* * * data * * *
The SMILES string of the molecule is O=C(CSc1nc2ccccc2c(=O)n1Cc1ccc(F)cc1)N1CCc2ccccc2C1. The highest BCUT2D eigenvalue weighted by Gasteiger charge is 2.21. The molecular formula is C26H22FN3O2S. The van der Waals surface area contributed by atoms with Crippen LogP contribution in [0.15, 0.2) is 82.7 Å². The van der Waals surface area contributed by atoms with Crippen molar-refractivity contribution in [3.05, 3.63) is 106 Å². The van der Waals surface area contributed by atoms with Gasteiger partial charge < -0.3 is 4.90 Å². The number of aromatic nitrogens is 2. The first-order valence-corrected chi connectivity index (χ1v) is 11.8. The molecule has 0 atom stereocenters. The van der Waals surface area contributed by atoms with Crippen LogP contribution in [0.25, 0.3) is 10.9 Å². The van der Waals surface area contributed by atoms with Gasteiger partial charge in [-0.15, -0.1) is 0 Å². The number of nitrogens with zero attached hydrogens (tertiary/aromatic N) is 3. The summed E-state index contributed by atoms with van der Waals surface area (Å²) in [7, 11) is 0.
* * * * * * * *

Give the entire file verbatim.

The SMILES string of the molecule is O=C(CSc1nc2ccccc2c(=O)n1Cc1ccc(F)cc1)N1CCc2ccccc2C1. The highest BCUT2D eigenvalue weighted by Gasteiger charge is 2.21. The molecular formula is C26H22FN3O2S. The van der Waals surface area contributed by atoms with Crippen LogP contribution in [0.15, 0.2) is 82.7 Å². The van der Waals surface area contributed by atoms with Crippen molar-refractivity contribution in [3.05, 3.63) is 106 Å². The van der Waals surface area contributed by atoms with Gasteiger partial charge < -0.3 is 4.90 Å². The number of aromatic nitrogens is 2. The first-order valence-corrected chi connectivity index (χ1v) is 11.8. The molecule has 0 atom stereocenters. The van der Waals surface area contributed by atoms with Crippen LogP contribution in [0.25, 0.3) is 10.9 Å². The van der Waals surface area contributed by atoms with Gasteiger partial charge in [-0.15, -0.1) is 0 Å². The number of nitrogens with zero attached hydrogens (tertiary/aromatic N) is 3. The summed E-state index contributed by atoms with van der Waals surface area (Å²) in [7, 11) is 0.